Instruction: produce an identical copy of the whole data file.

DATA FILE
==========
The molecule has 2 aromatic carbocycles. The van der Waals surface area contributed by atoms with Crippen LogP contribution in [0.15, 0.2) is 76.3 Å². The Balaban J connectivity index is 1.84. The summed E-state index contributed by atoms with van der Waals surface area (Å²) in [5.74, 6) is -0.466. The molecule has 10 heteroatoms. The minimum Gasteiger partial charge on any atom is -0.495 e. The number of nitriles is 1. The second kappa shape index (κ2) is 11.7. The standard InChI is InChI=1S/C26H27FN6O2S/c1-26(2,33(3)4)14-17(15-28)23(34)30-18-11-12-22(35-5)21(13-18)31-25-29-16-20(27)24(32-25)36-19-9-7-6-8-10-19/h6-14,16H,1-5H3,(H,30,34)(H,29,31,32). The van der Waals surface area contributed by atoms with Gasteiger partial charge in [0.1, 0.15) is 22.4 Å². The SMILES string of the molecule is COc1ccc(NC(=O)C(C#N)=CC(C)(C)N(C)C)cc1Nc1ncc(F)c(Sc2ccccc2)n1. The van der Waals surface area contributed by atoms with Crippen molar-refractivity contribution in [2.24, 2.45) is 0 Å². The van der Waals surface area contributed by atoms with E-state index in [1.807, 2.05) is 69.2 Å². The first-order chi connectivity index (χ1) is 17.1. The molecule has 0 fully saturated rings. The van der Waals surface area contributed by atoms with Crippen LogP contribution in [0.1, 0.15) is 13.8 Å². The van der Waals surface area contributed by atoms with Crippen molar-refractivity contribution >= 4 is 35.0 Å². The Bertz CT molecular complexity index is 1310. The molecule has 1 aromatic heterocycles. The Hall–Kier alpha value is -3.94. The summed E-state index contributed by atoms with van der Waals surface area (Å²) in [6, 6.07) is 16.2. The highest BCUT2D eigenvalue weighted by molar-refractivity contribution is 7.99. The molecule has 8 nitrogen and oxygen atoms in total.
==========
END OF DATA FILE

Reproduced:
The molecule has 2 aromatic carbocycles. The van der Waals surface area contributed by atoms with Crippen LogP contribution in [0.15, 0.2) is 76.3 Å². The Balaban J connectivity index is 1.84. The summed E-state index contributed by atoms with van der Waals surface area (Å²) in [5.74, 6) is -0.466. The molecule has 10 heteroatoms. The minimum Gasteiger partial charge on any atom is -0.495 e. The number of nitriles is 1. The second kappa shape index (κ2) is 11.7. The standard InChI is InChI=1S/C26H27FN6O2S/c1-26(2,33(3)4)14-17(15-28)23(34)30-18-11-12-22(35-5)21(13-18)31-25-29-16-20(27)24(32-25)36-19-9-7-6-8-10-19/h6-14,16H,1-5H3,(H,30,34)(H,29,31,32). The van der Waals surface area contributed by atoms with Gasteiger partial charge in [0.1, 0.15) is 22.4 Å². The SMILES string of the molecule is COc1ccc(NC(=O)C(C#N)=CC(C)(C)N(C)C)cc1Nc1ncc(F)c(Sc2ccccc2)n1. The van der Waals surface area contributed by atoms with Crippen molar-refractivity contribution in [2.24, 2.45) is 0 Å². The van der Waals surface area contributed by atoms with E-state index in [1.807, 2.05) is 69.2 Å². The first-order chi connectivity index (χ1) is 17.1. The molecule has 0 fully saturated rings. The van der Waals surface area contributed by atoms with Crippen LogP contribution in [0.1, 0.15) is 13.8 Å². The van der Waals surface area contributed by atoms with Crippen molar-refractivity contribution >= 4 is 35.0 Å². The Bertz CT molecular complexity index is 1310. The molecule has 1 aromatic heterocycles. The Hall–Kier alpha value is -3.94. The summed E-state index contributed by atoms with van der Waals surface area (Å²) in [6, 6.07) is 16.2. The highest BCUT2D eigenvalue weighted by molar-refractivity contribution is 7.99. The molecule has 8 nitrogen and oxygen atoms in total.